March 10th, 2008 15:19 EST
AutoRama cruised its way to the Motor City
People are getting their engines running, where Cobo Center is packed this weekend for the 56th Annual Autorama. From Friday afternoon to Sunday night at 8pm, everyone from Novi to New York to Europe is there to showcase their ride in front of a sold-out crowd.
It took Jeff Pursey eighteen months to build his 2001 Chevrolet Camaro Z28, with has the license plate "WLDSIDE" - name after Wild Side Racing Company, which he has been the owner for the last three years. Working on the Camaro was a "lot of time, money, and effort", he states. The car is in the Drag Radial class, meaning it can be driven on the streets as long as it has legal tires. Like the rest, this is Pursey's first time here at the Autorama, where whoever has the best car receives the Ridder Award.
On the television series Nash Bridges, Don Johnson cleans up the streets of San Francisco with the help of a 1971 Plymouth Barracuda, which like the Dodge Challenger, is a "true E-body", according to Duane J. Walczak. He is one of the six representatives at Autorama from the Michigan Mopar Muscle. Formed in 2004, president and founder Leeroy Simpson claimed that they're also "The Friendly Car Club" - with the main belief that though muscle cars like the 'Cuda are indeed classics, both the owners and its members are what make them rare.
Walczak's Hemi 'Cuda has a 426 adult engine that can automatic without the car being shifted manually; a 727-slapstick automatic with a 411 horsepower that is fuel-injected as well as a three-engine exhaust. After building the 'Cuda for a decade, why does the license plate is stated "CUDAHHH"? Because, according to Walczak, it is the satisfaction of having it.
1929 was the beginning of the Great Depression - a time when people strive to make ends meet for themselves and their families. But it was the year of the Ford Road, which, due to poor roads, could only go 60 miles an hour - with 45 as its cruising speed. "60 miles an hour is flat-out" said Garnet Rhame, a first-time exhibitor at Autorama. After 8 years with a friend, Rhame changed the Road from a 1920s automobile into an Alter Street Roadster. Now with the roads even better, it can cruise at 100 miles. Rhame has been supporting Autorama for twenty years, and it can't compare to any other event.
"Autorama is one of the best shows in the world" states the Palmeston, Ontario native. "Period"
Besides muscle cars and hot rods, Lightning McQueen from the 2006 Disney movie Cars, and Bumblebee from last summer's blockbuster Transformers make their debut at Autorama, with pictures for $5 each. Also at Autorama is Nickelodeon's Spongebob SquarePants.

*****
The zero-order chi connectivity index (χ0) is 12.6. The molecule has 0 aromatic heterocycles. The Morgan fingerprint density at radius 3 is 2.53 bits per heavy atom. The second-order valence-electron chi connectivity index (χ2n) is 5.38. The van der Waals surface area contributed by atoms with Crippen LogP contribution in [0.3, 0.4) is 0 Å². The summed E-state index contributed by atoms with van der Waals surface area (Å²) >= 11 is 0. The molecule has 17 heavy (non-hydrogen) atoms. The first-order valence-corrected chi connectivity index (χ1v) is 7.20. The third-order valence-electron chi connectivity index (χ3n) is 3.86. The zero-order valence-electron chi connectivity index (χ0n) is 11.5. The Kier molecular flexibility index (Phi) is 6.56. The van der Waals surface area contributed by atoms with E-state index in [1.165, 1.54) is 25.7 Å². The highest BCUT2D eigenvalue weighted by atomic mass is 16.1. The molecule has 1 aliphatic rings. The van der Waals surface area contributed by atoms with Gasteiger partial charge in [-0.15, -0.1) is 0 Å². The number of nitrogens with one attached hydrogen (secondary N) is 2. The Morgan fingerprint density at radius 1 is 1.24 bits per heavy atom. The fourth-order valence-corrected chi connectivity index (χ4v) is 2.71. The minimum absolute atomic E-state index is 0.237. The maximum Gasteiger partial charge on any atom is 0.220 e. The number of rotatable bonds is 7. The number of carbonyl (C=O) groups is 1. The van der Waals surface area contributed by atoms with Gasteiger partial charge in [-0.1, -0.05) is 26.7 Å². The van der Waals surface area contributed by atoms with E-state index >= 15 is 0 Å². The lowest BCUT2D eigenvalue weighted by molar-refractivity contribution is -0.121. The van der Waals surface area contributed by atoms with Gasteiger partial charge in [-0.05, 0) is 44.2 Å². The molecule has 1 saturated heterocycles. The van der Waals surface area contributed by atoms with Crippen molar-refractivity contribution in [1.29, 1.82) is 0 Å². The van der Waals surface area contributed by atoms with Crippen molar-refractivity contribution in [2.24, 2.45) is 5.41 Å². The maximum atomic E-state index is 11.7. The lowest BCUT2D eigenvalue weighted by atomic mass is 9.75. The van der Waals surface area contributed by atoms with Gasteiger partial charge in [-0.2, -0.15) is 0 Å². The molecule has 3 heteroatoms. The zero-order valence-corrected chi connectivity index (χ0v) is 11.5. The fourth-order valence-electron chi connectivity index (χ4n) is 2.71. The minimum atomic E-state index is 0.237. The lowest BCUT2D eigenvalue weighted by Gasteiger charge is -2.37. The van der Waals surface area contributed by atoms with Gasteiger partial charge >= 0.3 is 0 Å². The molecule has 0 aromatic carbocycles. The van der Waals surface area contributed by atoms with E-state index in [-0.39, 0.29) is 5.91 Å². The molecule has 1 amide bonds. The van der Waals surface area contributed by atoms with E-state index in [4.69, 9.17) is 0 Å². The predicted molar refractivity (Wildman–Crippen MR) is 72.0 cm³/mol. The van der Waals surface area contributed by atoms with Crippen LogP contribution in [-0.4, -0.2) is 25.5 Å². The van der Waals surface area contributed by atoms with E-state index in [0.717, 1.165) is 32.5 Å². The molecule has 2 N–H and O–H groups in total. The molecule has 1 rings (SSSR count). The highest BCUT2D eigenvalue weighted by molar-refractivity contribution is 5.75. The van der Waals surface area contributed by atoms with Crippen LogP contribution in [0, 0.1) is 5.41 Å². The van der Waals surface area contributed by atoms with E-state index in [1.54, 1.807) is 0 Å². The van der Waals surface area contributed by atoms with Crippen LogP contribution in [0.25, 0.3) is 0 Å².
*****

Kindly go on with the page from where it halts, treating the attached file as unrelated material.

Named as this year's "Builder of the Year", Gene Winfield has been the "go-to" guy for Hollywood over the last four decades of furnishing cars and vehicles for both the big and small screen. For instance, director Ridney Scott's 1982 sci-fi classic Blade Runner, which recently celebrated its 25th anniversary on DVD. Winfield calls it the film his hardest job due to the fact of making 25 various vehicles. However, two were destroyed in a shop fire the day before delivery.
His "Reactor" car, which was built in 1993, was featured in sci-fi and fantasy episodic television like Star Trek, Bewitched, and the campy yet classic Batman. "I wanted to create a custom car and paint job to out do any cars at that time."
There are plenty of activities taking place at Autorama such as the X-tream Simulator with a $5 admission, in where the audience have the feeling like they're in the 2001 car classic The Fast and the Furious, and RC Stock Car Racing, with a $3 admission, with a 12-lap race, the winner plays free, and the limit is up five wins per race. There is also a charity auction featuring artists all over the world donating their works, and the money completely goes to the Rescue One Fire Safety for Kids (www.firesafetyforkids.org).
People can even take their memories of Autorama with buying memorabilia of model cars such as the General Lee from both the film and television versions of The Dukes of Hazzard; comic books; action figures of Batman and Star Wars characters; basketball cards, and much more.
The general admission is $16; for children between the ages six and twelve, $5, but children under the age of 5 can get in free. For those with a discount from Murphy's Auto Stores, advance tickets are $14 while children ages 6-12 cost $4.
Like her seven-year-son Blake, Alicia feels like a kid going to a candy store when at Autorama. "It has lots of selections" she said. "[Autorama] is well-organized and very cool."